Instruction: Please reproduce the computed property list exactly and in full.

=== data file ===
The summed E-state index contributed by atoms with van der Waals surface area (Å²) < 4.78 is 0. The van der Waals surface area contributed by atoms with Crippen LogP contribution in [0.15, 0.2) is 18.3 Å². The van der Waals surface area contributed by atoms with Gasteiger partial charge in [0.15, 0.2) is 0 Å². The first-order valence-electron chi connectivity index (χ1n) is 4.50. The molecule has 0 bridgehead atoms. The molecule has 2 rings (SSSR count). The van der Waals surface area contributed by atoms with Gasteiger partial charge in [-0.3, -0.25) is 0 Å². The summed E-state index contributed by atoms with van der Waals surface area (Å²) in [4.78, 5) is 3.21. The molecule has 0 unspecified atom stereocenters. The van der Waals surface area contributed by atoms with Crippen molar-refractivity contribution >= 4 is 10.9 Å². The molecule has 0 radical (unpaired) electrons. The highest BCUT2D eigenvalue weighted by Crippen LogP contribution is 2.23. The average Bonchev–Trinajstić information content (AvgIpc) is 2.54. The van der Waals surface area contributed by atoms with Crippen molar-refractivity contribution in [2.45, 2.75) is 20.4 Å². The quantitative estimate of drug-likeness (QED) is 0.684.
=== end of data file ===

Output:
The summed E-state index contributed by atoms with van der Waals surface area (Å²) < 4.78 is 0. The van der Waals surface area contributed by atoms with Crippen LogP contribution in [0.15, 0.2) is 18.3 Å². The van der Waals surface area contributed by atoms with Gasteiger partial charge in [0.15, 0.2) is 0 Å². The first-order valence-electron chi connectivity index (χ1n) is 4.50. The molecule has 0 bridgehead atoms. The molecule has 2 rings (SSSR count). The van der Waals surface area contributed by atoms with Gasteiger partial charge in [-0.3, -0.25) is 0 Å². The summed E-state index contributed by atoms with van der Waals surface area (Å²) in [4.78, 5) is 3.21. The molecule has 0 unspecified atom stereocenters. The van der Waals surface area contributed by atoms with Crippen molar-refractivity contribution >= 4 is 10.9 Å². The molecule has 0 radical (unpaired) electrons. The highest BCUT2D eigenvalue weighted by Crippen LogP contribution is 2.23. The average Bonchev–Trinajstić information content (AvgIpc) is 2.54. The van der Waals surface area contributed by atoms with Crippen molar-refractivity contribution in [2.45, 2.75) is 20.4 Å². The quantitative estimate of drug-likeness (QED) is 0.684.